Worried your college basketball or college football team might get a visit from the NCAA soon? Well, if they do, they are probably going to find something.

If it seems like the NCAA suddenly woke up from a long winter’s nap in 2010 and decided to go on a King Kong-like rampage across major universities in the sports world, well, it’s because it’s true.

It’s actually more surprising that the NCAA didn’t start with basketball, which is one of the most corrupt and easily exploitable situations in all of college athletics. However, don’t believe the talking heads on ESPN when they tell you that it all started with Reggie Bush.

The NCAA has known about the problems in AAU baskeball and ‘runners’ for some of the top players for years, and the only reason they were spurred into action was the growing issue with players making college a one-semester stopover on the way to (usually short) NBA payday.

Do all college players get paid? No way, not even close. Do a ton of players get money and other considerations that are against NCAA rules? You’d better believe it. The latest recruiting scandal, this time rocking Bruce Pearl and Tennessee, should not be a complete surprise to anyone really familiar with college basketball.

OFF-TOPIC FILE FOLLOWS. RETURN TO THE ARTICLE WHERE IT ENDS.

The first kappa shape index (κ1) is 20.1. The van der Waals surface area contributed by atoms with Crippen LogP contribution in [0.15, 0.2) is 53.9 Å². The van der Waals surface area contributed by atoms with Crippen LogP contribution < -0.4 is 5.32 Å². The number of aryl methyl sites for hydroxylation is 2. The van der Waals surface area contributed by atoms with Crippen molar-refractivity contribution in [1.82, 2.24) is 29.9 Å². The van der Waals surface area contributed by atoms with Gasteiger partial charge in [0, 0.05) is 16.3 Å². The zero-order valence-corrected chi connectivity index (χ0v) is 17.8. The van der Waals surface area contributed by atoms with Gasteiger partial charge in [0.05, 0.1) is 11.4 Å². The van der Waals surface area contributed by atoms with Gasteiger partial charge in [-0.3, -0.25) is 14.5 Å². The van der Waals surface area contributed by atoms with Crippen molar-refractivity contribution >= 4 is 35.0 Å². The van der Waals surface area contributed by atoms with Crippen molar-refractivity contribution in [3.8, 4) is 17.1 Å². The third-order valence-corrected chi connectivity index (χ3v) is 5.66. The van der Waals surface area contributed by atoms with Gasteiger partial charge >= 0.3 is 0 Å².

Pearl comes across as affable person, and I loved his stunt of showing up bare-chested to a Lady Vols game covered in bright orange paint. He had success, albeit on a lower scale, prior to landing the job at Tennessee. He’d made the NCAA Tournament with upstart Milwaukee for three years running, which is a testament to his coaching ability. But Pearl started landing top recruits that made people wonder what was going on, and the NCAA is looking to lay down some law. While the ultimate decision on Pearl is still out, the fact is, the NCAA knows deals are getting done across college basketball and they intend to put a stop to it.

So, the questions remain:

What is the NCAA looking to stop?

The NCAA intends to stop the ongoing under the table deals for highly sought after recruits. The whole process involves more than just a head coach and a recruit. It involves, agents, runners and AAU teams. This isn’t a new game, but the AAU circuit and the quick NBA exit option has made deals much easier in too many cases.

What can the NCAA do to actually ‘fix’ the problem?

Beyond laying down punishments, the NCAA should be trying to figure out how to keep the problem from occurring in the first place.

Pretty specifically, the problem, which always existed, exploded with the sudden influx of early entrants into the NBA draft in the early 90’s. The talent level of the premier basketball league in the world became significantly weaker over the past two decades as more inexperienced players have flooded the league; ratings tanked as the product on NBA courts suffered.

In an attempt to improve his league’s product, NBA Commissioner David Stern instituted the age limit for the league, effectively improving the talent level. Scouts no longer were drafting off of high school rosters, but drafting players who had at least one year playing against college-level talent.

Consider that the one-year-rule moved Derrick Favors out of the number one draft spot (where he was projected when he graduated high school) and put John Wall in his place. That’s why the rule works for the NBA.